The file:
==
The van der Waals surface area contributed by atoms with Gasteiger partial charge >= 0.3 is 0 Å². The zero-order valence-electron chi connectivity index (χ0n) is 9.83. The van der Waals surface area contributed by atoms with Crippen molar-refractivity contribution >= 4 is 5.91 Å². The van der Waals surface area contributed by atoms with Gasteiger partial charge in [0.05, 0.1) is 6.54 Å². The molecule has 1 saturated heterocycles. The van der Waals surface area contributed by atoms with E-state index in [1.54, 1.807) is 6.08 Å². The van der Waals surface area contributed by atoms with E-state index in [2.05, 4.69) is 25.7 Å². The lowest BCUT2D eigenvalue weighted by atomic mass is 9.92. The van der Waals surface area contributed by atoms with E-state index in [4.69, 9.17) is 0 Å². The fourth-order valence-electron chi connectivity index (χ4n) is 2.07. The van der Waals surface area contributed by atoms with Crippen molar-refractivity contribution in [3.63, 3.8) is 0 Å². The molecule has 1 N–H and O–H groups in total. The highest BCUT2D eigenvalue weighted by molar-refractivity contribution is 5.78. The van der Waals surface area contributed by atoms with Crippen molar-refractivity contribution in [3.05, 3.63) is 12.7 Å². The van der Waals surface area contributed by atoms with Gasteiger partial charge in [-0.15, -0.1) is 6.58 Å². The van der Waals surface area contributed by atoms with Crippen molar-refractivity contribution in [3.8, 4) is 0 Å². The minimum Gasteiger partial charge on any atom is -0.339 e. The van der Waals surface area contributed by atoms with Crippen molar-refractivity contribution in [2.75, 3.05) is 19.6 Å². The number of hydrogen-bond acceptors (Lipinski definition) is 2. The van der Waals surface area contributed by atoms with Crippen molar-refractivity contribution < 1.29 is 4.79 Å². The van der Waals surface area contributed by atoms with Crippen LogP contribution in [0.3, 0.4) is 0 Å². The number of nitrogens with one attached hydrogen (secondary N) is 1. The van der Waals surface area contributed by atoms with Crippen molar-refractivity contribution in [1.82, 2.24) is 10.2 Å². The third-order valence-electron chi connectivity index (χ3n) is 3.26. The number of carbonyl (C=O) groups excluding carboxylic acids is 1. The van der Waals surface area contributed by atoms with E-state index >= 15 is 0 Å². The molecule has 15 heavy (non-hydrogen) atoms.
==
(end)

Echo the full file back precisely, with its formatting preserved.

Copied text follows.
The van der Waals surface area contributed by atoms with Gasteiger partial charge >= 0.3 is 0 Å². The zero-order valence-electron chi connectivity index (χ0n) is 9.83. The van der Waals surface area contributed by atoms with Crippen molar-refractivity contribution >= 4 is 5.91 Å². The van der Waals surface area contributed by atoms with Gasteiger partial charge in [0.05, 0.1) is 6.54 Å². The molecule has 1 saturated heterocycles. The van der Waals surface area contributed by atoms with E-state index in [1.54, 1.807) is 6.08 Å². The van der Waals surface area contributed by atoms with E-state index in [2.05, 4.69) is 25.7 Å². The lowest BCUT2D eigenvalue weighted by atomic mass is 9.92. The van der Waals surface area contributed by atoms with E-state index in [4.69, 9.17) is 0 Å². The fourth-order valence-electron chi connectivity index (χ4n) is 2.07. The van der Waals surface area contributed by atoms with Crippen molar-refractivity contribution in [3.63, 3.8) is 0 Å². The molecule has 1 N–H and O–H groups in total. The highest BCUT2D eigenvalue weighted by molar-refractivity contribution is 5.78. The van der Waals surface area contributed by atoms with Crippen molar-refractivity contribution in [3.05, 3.63) is 12.7 Å². The van der Waals surface area contributed by atoms with Gasteiger partial charge in [-0.15, -0.1) is 6.58 Å². The van der Waals surface area contributed by atoms with Crippen molar-refractivity contribution in [3.8, 4) is 0 Å². The minimum Gasteiger partial charge on any atom is -0.339 e. The van der Waals surface area contributed by atoms with Crippen molar-refractivity contribution in [2.75, 3.05) is 19.6 Å². The number of hydrogen-bond acceptors (Lipinski definition) is 2. The van der Waals surface area contributed by atoms with Crippen molar-refractivity contribution < 1.29 is 4.79 Å². The van der Waals surface area contributed by atoms with Crippen LogP contribution in [0.3, 0.4) is 0 Å². The number of nitrogens with one attached hydrogen (secondary N) is 1. The van der Waals surface area contributed by atoms with Crippen molar-refractivity contribution in [1.82, 2.24) is 10.2 Å². The third-order valence-electron chi connectivity index (χ3n) is 3.26. The number of carbonyl (C=O) groups excluding carboxylic acids is 1. The van der Waals surface area contributed by atoms with E-state index >= 15 is 0 Å². The molecule has 15 heavy (non-hydrogen) atoms.